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Mike Adams is Living the Dream
A local pitching coach is in the Phillies’ bullpen
By Kate Morgan

On any list of classic baseball movies, “The Rookie” ranks somewhere near the top. It stars Dennis Quaid as Jim Morris, a pitcher whose major league hopes ended early. More than 15 years after his high school glory days, Morris still has a 98-mph fastball that lands him, finally, in the major leagues.

People keep asking Mike Adams if he’s seen “The Rookie.” He has – “it’s a great baseball movie,” he says – but more importantly, he’s living it. In January, the right-handed pitcher signed a contract with the Philadelphia Phillies. But his path to professional baseball was more than a little unusual. It was like something out of a movie.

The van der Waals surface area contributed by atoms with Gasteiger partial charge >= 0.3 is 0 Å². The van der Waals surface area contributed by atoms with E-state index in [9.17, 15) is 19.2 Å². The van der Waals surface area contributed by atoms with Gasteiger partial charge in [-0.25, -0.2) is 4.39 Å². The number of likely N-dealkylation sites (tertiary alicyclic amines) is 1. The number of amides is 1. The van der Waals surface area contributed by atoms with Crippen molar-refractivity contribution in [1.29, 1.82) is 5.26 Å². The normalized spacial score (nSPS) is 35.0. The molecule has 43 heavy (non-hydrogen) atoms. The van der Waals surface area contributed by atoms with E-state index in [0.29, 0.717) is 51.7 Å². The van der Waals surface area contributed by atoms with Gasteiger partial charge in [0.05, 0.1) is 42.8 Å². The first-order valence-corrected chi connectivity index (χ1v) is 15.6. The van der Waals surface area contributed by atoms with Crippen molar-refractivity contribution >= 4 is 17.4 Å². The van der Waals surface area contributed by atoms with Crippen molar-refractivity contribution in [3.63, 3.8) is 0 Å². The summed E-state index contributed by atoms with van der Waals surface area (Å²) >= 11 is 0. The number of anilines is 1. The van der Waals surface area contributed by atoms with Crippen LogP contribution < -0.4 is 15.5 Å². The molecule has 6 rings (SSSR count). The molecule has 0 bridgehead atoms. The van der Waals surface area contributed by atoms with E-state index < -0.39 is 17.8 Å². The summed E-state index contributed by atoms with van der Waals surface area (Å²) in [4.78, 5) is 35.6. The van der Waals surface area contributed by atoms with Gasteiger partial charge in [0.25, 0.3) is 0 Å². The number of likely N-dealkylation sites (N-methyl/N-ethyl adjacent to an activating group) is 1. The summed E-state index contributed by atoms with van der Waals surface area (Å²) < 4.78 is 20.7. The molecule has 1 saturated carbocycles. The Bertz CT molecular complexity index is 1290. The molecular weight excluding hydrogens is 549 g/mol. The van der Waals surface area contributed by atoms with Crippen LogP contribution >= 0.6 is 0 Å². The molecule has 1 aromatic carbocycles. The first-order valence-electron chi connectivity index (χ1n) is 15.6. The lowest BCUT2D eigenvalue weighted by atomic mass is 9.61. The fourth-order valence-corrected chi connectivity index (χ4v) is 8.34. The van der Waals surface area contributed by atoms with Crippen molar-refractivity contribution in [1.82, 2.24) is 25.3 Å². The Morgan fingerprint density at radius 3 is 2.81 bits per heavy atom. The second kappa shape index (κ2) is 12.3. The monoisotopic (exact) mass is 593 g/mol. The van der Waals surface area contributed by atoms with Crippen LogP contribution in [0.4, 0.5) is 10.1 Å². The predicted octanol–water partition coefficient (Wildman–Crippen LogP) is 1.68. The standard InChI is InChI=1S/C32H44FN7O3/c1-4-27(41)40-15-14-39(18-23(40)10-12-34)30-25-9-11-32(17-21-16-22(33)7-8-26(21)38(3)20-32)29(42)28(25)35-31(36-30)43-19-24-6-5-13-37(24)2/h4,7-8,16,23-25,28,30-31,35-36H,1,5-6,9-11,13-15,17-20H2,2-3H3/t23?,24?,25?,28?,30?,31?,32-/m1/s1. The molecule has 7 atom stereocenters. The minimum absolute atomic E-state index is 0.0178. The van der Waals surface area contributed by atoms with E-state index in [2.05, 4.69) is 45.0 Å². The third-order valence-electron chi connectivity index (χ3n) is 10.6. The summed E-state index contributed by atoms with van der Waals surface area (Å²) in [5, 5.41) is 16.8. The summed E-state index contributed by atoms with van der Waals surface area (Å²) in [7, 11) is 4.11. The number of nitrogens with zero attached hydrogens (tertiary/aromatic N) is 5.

“I was watching guys throwing 100 mph and working out the mechanics. I had to test it out, and I used myself as the guinea pig. I figured my career didn’t matter anymore, so I could be the test case. I experimented on myself and… it worked.”

“I’d just accepted that it wasn’t going to happen for me,” says Adams, 26. “I wasn’t drafted, and that was pretty much that.”

Adams grew up in Egg Harbor Township, was a utility player at Holy Spirit High School in Absecon, then had a standout pitching career at Wagner College in New York. But despite his achievements on that team and reliable fastball speeds in the low 90s, he wasn’t drafted after his senior year in 2016.